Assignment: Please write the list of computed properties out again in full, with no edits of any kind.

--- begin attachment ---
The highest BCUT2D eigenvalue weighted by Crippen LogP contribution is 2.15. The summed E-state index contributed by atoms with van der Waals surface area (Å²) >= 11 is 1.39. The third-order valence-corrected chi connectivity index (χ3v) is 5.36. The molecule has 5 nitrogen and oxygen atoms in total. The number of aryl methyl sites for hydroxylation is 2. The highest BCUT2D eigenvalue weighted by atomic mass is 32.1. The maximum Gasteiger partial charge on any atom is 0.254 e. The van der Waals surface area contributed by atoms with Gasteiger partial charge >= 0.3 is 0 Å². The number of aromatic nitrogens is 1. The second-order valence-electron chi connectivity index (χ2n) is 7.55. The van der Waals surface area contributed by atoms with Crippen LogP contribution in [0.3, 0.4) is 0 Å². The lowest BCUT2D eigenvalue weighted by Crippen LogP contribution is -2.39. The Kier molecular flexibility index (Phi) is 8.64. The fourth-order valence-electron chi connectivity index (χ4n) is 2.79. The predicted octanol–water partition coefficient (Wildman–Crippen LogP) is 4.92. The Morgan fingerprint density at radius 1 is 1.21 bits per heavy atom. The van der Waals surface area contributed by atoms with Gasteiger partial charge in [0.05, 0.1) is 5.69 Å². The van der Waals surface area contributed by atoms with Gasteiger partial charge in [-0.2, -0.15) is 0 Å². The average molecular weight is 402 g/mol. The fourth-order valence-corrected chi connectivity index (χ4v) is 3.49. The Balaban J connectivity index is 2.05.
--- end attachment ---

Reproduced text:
The highest BCUT2D eigenvalue weighted by Crippen LogP contribution is 2.15. The summed E-state index contributed by atoms with van der Waals surface area (Å²) >= 11 is 1.39. The third-order valence-corrected chi connectivity index (χ3v) is 5.36. The molecule has 5 nitrogen and oxygen atoms in total. The number of aryl methyl sites for hydroxylation is 2. The highest BCUT2D eigenvalue weighted by atomic mass is 32.1. The maximum Gasteiger partial charge on any atom is 0.254 e. The van der Waals surface area contributed by atoms with Gasteiger partial charge >= 0.3 is 0 Å². The number of aromatic nitrogens is 1. The second-order valence-electron chi connectivity index (χ2n) is 7.55. The van der Waals surface area contributed by atoms with Crippen LogP contribution in [0.3, 0.4) is 0 Å². The lowest BCUT2D eigenvalue weighted by Crippen LogP contribution is -2.39. The Kier molecular flexibility index (Phi) is 8.64. The fourth-order valence-electron chi connectivity index (χ4n) is 2.79. The predicted octanol–water partition coefficient (Wildman–Crippen LogP) is 4.92. The Morgan fingerprint density at radius 1 is 1.21 bits per heavy atom. The van der Waals surface area contributed by atoms with Gasteiger partial charge in [0.05, 0.1) is 5.69 Å². The van der Waals surface area contributed by atoms with Gasteiger partial charge in [-0.2, -0.15) is 0 Å². The average molecular weight is 402 g/mol. The fourth-order valence-corrected chi connectivity index (χ4v) is 3.49. The Balaban J connectivity index is 2.05.